Mrs. [Antoinette] Brown, of Ohio, again spoke, and argued the right of women to speak in public places, She based her arguments on Scripture which she quoted with great facility and aptitude. The extent of the Scriptural law of tolerance towards women, in respect to public teachings and duties, received a very elaborate and ingenious description of treatment from the fair speaker.

By this time the hour appointed for the [railway] cars to leave had arrived, and we were forced to come away. The time to be spent in the afternoon and evening would be occupied with mere repetitions of what had already been spoken.

We have come to the close of our duties in connection with this particular stage of the Woman's Right Reform; and we cannot conclude without giving expression to the belief that such eloquence as had been spent upon it might have done honor to any feasible object of reform -- but only served to make the ridiculous character of the present effort the more lamentably apparent.

Our very excellent and chaste brother Channing not being willing to pledge himself that the talking would be over by ten o'clock in the evening, we felt restrained [sic] to take advantage of the last day train home. As for what may have followed, behold! is it not among the things that are of non-importance!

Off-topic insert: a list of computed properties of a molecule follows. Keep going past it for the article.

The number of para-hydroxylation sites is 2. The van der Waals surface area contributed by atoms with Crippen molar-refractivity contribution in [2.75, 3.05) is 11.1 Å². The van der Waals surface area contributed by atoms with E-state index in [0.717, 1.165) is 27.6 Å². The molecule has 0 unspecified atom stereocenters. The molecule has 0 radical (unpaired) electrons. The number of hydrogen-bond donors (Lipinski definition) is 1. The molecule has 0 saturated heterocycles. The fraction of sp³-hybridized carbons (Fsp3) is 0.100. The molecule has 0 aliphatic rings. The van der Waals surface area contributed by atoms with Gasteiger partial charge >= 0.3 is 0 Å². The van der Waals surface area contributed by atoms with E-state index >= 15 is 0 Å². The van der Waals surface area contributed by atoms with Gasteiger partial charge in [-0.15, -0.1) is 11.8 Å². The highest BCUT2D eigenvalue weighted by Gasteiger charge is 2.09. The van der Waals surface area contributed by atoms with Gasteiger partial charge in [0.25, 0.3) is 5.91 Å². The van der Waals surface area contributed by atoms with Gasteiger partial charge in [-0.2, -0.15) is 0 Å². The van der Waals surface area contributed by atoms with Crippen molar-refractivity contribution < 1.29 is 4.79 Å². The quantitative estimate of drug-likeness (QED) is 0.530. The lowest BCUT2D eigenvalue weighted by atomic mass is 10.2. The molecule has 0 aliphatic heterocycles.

[1]Possibly a reference to the following folk tune:

Come all you good people, I pray you draw near;
Tolay, fo laddy, fo lay
A comical ditty you shortly shall hear.
Tolay, fo laddy, fo lay

The boys of the country, they try to advance,
By courting the ladies and learning to dance.

Their old rusty stirrups they'll brush and they'll rub;
Their old dirty boots they'll black and they'll scrub.

A gentleman's neat, and their own conceit,
And value those ladies at a very low rate.

I'm done for the lads now, I'll sing for the ladies;
In their own way they 're equally as bad.

They'll dress themselves up; they'll look in the glass,
Saying, "Tee, he, he, he! What a fine bonny lass!"

Just let their old parents be ever so poor,
They must have a little hat with a feather before.

They will dress themselves up, put on a false hair,
And then in the glass like an owl they will stare.

The girls of this country will give the boys a slap;
They are always a-laughing and don't know what at.

They're always a-laughing, in vain to be wise:
They couldn't get married to save their lives.

I think it is time my story should end,
For fear there's some one I might offend.

But if there's any one here that would take offence,
They can go to the devil and seek recompense.
[2]William Congreve, The Mourning Bride, Act I, Sc. 1:
Music hath charms to soothe the savage breast,
To soften rocks, or bend a knotted oak.
[3]A character in Charles Dickens' Nicholas Nickleby.
[4]The belief that education, particularly in subjects such as Mathematics and Philosophy, endangered the health of young women was widespread in the medical community throughout the nineteenth century. The notion was that such "brain work" diverted blood from the developing sex organs and could lead to infertility. Dr. Edward H. Clarke's Sex in Education: or, A Fair Chance for the Girls (BostonL James R. Osgood and Co., 1873) is an example of this belief. The first printing sold out in a week, and the work went through seventeen editions in thirteen years.